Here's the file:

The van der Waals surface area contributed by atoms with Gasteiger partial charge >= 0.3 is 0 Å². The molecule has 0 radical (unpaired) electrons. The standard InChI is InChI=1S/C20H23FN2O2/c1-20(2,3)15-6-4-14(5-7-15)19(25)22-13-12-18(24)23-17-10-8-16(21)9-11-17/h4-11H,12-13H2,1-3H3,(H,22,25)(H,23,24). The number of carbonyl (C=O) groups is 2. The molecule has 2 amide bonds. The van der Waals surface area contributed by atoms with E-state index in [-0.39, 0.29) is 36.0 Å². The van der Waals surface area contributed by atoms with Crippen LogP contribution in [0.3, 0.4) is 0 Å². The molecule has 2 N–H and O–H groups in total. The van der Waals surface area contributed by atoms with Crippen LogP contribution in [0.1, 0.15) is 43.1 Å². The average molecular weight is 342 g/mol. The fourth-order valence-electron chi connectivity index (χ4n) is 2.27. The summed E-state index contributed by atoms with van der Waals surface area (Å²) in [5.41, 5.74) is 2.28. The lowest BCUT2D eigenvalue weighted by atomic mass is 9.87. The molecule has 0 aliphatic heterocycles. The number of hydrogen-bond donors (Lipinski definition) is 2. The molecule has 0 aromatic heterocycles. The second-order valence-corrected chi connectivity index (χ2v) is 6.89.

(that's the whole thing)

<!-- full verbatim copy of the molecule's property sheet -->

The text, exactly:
The van der Waals surface area contributed by atoms with Gasteiger partial charge >= 0.3 is 0 Å². The molecule has 0 radical (unpaired) electrons. The standard InChI is InChI=1S/C20H23FN2O2/c1-20(2,3)15-6-4-14(5-7-15)19(25)22-13-12-18(24)23-17-10-8-16(21)9-11-17/h4-11H,12-13H2,1-3H3,(H,22,25)(H,23,24). The number of carbonyl (C=O) groups is 2. The molecule has 2 amide bonds. The van der Waals surface area contributed by atoms with E-state index in [-0.39, 0.29) is 36.0 Å². The van der Waals surface area contributed by atoms with Crippen LogP contribution in [0.3, 0.4) is 0 Å². The molecule has 2 N–H and O–H groups in total. The van der Waals surface area contributed by atoms with Crippen LogP contribution in [0.1, 0.15) is 43.1 Å². The average molecular weight is 342 g/mol. The fourth-order valence-electron chi connectivity index (χ4n) is 2.27. The summed E-state index contributed by atoms with van der Waals surface area (Å²) in [5.41, 5.74) is 2.28. The lowest BCUT2D eigenvalue weighted by atomic mass is 9.87. The molecule has 0 aliphatic heterocycles. The number of hydrogen-bond donors (Lipinski definition) is 2. The molecule has 0 aromatic heterocycles. The second-order valence-corrected chi connectivity index (χ2v) is 6.89.